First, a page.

On the twice-daily calls the banks declare how much gold they want to buy or sell for clients as well as their own accounts. The price is increased or reduced until the buy and sell amounts are within 50 bars, or about 620 kilograms, of each other, at which point the fixing is agreed on. Traders relay shifts in supply and demand to clients and take fresh orders as the price changes, according to the website of London Gold Market Fixing Ltd., where the results are published. It was $1,294.25 after this morning's call.
Douglas Beadle, a consultant to the company, referred questions about the fixing to Societe Generale.
... 'Little Understood'
Economists and academics have said the process is outdated, susceptible to manipulation and lacking in direct regulatory oversight.
"Historically these sorts of esoteric markets like gold have been little understood by the public and regulators," said Ben Knowles, a London lawyer who advises commodities traders. "It seems the FCA is now taking steps to better understand these markets in an effort to ensure pricing in commodities is scrutinized in the same way as other benchmarks."
Unusual trading patterns around the afternoon fixing in London are a sign of collusive behavior and should be investigated, Rosa Abrantes-Metz, a professor at New York University's Stern School of Business, wrote in a draft research paper, which was reported by Bloomberg News in February.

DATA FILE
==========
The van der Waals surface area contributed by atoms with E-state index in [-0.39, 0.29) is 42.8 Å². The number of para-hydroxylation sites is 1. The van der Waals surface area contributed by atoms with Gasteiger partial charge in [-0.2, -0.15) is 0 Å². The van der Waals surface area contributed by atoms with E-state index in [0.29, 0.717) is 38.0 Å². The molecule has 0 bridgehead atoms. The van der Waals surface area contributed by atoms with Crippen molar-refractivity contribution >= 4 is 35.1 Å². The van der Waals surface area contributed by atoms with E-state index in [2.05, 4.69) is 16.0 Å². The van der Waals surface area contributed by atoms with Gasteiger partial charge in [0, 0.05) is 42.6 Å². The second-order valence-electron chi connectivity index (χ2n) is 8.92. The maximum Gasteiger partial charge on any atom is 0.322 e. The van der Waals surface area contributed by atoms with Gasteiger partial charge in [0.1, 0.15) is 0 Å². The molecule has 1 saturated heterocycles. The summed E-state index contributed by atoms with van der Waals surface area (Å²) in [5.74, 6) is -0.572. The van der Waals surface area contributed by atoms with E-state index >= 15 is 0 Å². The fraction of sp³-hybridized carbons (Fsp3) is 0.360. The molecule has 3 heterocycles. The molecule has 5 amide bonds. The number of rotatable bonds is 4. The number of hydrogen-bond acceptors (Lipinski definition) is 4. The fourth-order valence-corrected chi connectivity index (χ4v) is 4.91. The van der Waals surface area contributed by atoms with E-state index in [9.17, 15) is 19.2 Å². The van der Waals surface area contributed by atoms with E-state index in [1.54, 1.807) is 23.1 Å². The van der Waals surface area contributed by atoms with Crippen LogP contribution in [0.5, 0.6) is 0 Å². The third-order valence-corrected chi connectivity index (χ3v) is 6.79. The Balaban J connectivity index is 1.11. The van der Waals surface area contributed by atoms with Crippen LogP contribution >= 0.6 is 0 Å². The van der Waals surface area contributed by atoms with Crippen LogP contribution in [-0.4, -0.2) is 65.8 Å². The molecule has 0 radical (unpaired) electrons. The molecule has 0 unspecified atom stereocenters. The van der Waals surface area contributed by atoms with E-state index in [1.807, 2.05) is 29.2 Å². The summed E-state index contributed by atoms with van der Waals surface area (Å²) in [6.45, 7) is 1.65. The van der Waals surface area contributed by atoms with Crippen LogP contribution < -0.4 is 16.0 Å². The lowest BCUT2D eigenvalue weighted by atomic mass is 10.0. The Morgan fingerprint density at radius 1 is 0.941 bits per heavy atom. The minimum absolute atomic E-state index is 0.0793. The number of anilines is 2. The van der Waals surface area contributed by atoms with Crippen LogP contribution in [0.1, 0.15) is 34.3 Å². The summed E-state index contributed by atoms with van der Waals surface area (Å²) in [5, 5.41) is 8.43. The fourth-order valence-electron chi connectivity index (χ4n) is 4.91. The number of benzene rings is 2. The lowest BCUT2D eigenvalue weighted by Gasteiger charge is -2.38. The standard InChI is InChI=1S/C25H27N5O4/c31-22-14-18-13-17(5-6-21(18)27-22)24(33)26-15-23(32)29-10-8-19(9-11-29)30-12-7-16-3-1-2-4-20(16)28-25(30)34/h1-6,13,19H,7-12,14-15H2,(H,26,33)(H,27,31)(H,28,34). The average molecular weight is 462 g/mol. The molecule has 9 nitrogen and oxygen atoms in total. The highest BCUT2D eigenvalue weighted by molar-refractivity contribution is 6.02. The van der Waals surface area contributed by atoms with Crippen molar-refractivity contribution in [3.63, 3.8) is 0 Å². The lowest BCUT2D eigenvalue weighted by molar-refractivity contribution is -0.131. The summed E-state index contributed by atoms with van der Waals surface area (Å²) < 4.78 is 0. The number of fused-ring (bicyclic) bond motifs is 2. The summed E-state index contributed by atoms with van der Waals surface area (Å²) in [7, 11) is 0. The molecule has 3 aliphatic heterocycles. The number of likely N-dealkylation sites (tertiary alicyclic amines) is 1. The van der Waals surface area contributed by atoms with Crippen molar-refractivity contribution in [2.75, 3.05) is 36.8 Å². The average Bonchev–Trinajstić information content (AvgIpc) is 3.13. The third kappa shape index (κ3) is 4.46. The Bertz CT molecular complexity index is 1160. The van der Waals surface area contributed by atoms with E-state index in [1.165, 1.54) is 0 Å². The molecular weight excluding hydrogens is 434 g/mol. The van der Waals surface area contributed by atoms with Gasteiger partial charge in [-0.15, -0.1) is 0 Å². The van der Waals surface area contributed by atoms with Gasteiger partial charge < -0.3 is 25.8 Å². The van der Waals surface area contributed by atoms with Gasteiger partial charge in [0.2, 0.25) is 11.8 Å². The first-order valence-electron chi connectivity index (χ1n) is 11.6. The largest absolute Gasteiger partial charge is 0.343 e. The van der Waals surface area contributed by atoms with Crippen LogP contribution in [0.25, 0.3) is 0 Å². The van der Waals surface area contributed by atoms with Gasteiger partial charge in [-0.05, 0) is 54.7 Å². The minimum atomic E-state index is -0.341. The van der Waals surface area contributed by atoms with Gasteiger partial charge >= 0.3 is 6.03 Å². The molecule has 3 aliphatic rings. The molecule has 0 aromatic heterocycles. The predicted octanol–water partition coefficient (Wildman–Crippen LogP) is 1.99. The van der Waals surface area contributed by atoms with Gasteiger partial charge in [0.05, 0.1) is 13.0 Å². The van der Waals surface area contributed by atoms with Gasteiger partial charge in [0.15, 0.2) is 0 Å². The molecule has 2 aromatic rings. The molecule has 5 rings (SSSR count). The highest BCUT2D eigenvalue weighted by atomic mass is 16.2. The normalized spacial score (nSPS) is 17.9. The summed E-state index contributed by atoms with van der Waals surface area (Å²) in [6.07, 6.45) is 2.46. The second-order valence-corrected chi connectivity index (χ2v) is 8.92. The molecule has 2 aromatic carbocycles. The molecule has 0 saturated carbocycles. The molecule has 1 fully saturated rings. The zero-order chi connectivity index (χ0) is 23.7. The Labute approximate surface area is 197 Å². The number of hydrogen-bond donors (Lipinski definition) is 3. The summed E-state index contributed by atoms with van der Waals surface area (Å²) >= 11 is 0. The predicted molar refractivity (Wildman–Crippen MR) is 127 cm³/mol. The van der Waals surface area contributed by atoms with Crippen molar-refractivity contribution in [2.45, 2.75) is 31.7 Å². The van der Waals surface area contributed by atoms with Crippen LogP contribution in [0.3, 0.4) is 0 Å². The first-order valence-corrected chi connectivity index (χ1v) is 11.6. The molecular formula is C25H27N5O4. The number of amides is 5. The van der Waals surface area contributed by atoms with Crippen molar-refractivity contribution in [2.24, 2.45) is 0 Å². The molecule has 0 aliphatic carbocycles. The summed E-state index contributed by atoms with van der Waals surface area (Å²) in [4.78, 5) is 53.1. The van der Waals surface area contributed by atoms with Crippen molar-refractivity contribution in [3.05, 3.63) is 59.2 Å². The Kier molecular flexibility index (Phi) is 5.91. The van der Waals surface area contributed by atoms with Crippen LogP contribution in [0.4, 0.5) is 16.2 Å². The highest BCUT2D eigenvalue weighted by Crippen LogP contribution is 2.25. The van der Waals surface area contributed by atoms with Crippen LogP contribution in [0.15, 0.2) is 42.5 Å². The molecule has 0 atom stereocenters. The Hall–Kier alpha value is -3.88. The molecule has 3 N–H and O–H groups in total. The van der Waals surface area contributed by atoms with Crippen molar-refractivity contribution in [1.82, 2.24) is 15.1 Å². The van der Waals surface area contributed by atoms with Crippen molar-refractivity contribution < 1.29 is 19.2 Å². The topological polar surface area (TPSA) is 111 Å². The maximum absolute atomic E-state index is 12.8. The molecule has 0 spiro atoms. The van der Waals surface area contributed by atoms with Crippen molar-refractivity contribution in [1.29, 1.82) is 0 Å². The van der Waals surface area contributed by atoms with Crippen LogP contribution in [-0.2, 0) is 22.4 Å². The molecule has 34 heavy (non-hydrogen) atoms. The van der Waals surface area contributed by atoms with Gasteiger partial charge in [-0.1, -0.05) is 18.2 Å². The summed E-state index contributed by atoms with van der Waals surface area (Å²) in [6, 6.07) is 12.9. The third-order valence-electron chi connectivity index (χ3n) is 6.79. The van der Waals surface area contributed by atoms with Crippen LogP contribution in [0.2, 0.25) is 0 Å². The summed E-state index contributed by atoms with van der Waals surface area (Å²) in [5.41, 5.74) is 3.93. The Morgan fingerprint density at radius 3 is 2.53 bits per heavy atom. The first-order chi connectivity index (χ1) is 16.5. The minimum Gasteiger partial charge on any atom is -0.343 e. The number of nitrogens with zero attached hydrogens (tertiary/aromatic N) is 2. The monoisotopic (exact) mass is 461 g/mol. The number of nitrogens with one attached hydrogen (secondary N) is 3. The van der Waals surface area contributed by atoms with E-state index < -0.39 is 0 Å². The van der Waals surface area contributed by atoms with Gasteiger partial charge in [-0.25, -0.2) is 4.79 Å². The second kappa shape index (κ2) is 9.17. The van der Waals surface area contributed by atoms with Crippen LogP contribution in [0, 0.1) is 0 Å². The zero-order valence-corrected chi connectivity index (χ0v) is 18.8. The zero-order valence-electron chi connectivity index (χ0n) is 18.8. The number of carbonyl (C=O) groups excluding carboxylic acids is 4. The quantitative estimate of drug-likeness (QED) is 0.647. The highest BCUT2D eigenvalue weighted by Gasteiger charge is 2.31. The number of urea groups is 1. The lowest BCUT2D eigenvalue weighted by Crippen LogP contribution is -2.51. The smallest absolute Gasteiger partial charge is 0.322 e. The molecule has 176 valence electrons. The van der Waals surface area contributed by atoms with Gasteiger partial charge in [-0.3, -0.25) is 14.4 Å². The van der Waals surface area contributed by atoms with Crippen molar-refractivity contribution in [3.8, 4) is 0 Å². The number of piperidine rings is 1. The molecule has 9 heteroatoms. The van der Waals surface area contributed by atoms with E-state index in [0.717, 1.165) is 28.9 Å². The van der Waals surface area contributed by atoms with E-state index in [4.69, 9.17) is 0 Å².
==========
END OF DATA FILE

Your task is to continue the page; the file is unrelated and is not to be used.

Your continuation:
... Steering Committee
The price fluctuations are a consequence of supply and demand -- not manipulation, Ross Norman, the chief executive officer of London physical gold broker Sharps Pixley Ltd., said in March. The volatility also reflects differing views on the value of metal rather than attempts to rig the price, said Norman, who has traded gold for 30 years and worked at Johnson Matthey, N.M. Rothschild & Sons Ltd., and Credit Suisse Group.
The five-member banks formed a steering committee last year to review the fixing. In Germany, financial markets regulator Bafin interviewed Deutsche Bank employees as part of a probe into potential manipulation of gold and silver prices, a person with knowledge of the matter said in December.
Deutsche Bank plans to withdraw from the panels for setting gold and silver fixings as it scales back its commodities business, the Frankfurt-based lender said in January. The silver fixing is conducted daily at noon in London by Deutsche Bank, Bank of Nova Scotia and HSBC. Similar fixings also take place twice a day for platinum and palladium.
Bafin is "looking at other bench-marking processes such as gold and silver price fixing at individual banks," Ben Fischer, a spokesman for the Bonn-based regulator, said on April 22. "These examinations were launched in the middle of the last year and are still ongoing."
... Fading Relevance?
The Commodity Futures Trading Commission, which regulates derivatives in the U.S., also discussed reviewing how gold prices are set in private meetings in 2013, a person with knowledge of the matter said in November. Steve Adamske, a spokesman for the agency, declined to comment on the status of the matter.
Regardless of what regulators find, the London fixing's relevance is already fading, according to Brian Lucey, a finance professor at Trinity College Dublin who has studied the gold market.
"If it wasn't there, you wouldn't necessarily miss it," Lucey said. "Its importance is really only insofar as it provides a snapshot of what large institutions are seeing from their customers so that there is a publishable number for the market every day."
* * *